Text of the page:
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Seattle, Washington – Carpenters in the Seattle area have approved a new contract with their employers following a nearly three-week strike that slowed construction across the region and exposed divisions within the union’s 12,000 members.
The Northwest Carpenters Union reported Monday evening that its members voted in favor of the deal by a margin of about 54 percent to 46 percent.
Western Washington union members went on strike Sept. 16 and returned to work last week following the union’s tentative agreement with the Association of General Contractors of Washington.
The most recent contract agreement was the fifth tentative agreement presented to members for approval by union leadership. Members voted 56 percent to 44 percent in September to reject the previous deal and authorize the strike.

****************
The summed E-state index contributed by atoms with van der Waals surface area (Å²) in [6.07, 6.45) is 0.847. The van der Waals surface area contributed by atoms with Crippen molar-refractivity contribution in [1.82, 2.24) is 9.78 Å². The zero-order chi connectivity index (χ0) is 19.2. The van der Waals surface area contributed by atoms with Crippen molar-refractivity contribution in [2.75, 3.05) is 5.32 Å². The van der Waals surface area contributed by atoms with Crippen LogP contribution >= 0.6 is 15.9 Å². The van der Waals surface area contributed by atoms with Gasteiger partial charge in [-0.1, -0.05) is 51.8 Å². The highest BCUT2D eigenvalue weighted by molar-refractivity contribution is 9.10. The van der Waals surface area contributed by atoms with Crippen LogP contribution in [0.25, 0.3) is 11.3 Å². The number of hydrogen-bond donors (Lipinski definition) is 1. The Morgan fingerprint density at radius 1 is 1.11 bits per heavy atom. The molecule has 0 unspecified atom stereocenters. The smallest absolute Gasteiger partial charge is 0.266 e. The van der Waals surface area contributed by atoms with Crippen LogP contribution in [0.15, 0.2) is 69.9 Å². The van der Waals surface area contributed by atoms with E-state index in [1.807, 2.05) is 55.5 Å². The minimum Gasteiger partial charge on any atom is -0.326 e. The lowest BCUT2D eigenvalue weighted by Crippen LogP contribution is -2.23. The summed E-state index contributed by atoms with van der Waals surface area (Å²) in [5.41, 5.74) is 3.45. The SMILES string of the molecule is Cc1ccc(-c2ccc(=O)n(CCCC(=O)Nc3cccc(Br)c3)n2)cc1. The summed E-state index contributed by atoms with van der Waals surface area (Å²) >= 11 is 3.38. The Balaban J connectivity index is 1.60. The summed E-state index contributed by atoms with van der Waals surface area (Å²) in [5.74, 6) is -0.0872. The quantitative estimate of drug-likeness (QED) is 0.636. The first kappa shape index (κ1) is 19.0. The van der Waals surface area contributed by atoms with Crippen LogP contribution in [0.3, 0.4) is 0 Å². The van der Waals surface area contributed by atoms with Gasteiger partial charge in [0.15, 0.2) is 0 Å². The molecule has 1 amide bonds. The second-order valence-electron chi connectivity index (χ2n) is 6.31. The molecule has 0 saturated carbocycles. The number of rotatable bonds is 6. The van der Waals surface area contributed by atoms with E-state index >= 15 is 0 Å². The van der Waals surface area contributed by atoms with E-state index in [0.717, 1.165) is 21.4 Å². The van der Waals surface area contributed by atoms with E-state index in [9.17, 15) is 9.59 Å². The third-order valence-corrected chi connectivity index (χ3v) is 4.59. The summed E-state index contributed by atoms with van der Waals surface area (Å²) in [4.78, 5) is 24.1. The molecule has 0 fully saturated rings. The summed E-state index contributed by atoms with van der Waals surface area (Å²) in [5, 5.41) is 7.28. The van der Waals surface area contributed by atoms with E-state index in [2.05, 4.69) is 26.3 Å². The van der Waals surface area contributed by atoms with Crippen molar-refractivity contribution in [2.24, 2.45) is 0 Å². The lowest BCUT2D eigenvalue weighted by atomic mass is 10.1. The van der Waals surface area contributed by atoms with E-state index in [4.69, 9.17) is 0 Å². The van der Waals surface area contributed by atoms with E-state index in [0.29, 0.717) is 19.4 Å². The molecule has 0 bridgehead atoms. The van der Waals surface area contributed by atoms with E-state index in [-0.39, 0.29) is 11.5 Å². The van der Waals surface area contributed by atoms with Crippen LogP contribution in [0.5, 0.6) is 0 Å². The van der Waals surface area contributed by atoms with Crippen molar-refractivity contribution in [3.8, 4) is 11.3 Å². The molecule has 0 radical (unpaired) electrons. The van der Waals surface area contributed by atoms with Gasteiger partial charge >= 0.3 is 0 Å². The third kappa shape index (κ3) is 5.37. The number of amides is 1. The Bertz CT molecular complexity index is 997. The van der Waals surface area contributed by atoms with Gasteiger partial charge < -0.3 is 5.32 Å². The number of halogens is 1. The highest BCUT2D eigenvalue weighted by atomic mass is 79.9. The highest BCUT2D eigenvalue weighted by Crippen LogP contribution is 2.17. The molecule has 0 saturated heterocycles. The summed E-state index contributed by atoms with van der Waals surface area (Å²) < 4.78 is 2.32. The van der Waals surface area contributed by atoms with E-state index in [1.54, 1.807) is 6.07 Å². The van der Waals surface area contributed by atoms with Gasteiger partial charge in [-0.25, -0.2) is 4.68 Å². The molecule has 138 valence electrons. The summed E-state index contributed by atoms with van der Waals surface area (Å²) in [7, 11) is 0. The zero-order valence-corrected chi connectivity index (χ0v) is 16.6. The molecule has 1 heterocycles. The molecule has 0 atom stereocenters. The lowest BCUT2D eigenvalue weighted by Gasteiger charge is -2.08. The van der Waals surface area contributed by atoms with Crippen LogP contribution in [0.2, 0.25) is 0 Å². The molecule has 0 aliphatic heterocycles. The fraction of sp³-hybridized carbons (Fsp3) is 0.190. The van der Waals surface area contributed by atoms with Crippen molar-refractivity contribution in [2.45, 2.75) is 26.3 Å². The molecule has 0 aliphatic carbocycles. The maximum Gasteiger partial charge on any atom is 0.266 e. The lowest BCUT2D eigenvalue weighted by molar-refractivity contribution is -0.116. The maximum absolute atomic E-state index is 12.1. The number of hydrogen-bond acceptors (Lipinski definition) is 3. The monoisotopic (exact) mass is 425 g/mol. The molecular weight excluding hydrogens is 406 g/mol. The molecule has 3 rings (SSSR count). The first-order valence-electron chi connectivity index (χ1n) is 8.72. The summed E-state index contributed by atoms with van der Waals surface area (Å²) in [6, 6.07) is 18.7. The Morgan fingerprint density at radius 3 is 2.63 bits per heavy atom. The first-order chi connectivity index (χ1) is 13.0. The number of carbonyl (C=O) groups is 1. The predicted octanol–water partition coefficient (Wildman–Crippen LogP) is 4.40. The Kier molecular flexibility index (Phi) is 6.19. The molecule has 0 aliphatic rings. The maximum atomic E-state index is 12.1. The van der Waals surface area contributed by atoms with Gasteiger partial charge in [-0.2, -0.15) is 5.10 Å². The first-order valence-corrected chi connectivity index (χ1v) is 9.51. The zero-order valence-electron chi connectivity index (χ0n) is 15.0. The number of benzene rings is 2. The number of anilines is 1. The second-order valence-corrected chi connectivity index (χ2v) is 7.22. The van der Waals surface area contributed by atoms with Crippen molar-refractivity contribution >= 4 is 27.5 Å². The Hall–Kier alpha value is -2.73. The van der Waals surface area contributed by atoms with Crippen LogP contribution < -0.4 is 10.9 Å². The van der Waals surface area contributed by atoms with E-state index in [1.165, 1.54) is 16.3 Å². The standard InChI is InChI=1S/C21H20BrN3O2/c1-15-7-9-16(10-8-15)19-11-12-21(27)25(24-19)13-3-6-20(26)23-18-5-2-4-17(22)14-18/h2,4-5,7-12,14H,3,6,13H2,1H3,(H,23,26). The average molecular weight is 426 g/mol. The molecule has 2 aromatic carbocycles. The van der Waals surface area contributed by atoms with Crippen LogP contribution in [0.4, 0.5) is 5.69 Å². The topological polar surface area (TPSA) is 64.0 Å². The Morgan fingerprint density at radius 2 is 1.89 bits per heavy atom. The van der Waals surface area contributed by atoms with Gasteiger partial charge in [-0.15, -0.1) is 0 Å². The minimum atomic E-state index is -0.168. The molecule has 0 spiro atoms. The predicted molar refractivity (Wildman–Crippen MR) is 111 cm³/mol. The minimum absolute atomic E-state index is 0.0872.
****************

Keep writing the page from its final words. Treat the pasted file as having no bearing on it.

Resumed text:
Those who voted “no” cited rising living costs and demanded higher wage increases. Carpenter wages today range between $46.92 and $48.42 per hour. According to the union, the latest agreement will result in a $2.26 annual wage increase.
Additionally, carpenters have requested increased reimbursement for parking near job sites. The new agreement increases hourly parking rates in certain areas of Seattle from $1 to $1.50 and includes a new $1.50 parking benefit in Bellevue beginning in 2022.
The most recent proposal included a $13.25 increase in total pay and benefits over four years. The new offer included a monthly payment of $10.02 for three years. Both positions paid approximately $3.30 per year in salary and benefits.
The first strike Western Washington in nearly two decades came on the heels of recent walkouts by other construction workers, including crane operators, truck drivers, and glaziers the past few years.
The AGC, which represents carpenters’ employers, expressed disappointment that the strike began despite its “strong package. According to an AGC representative, the group will comment on Tuesday morning.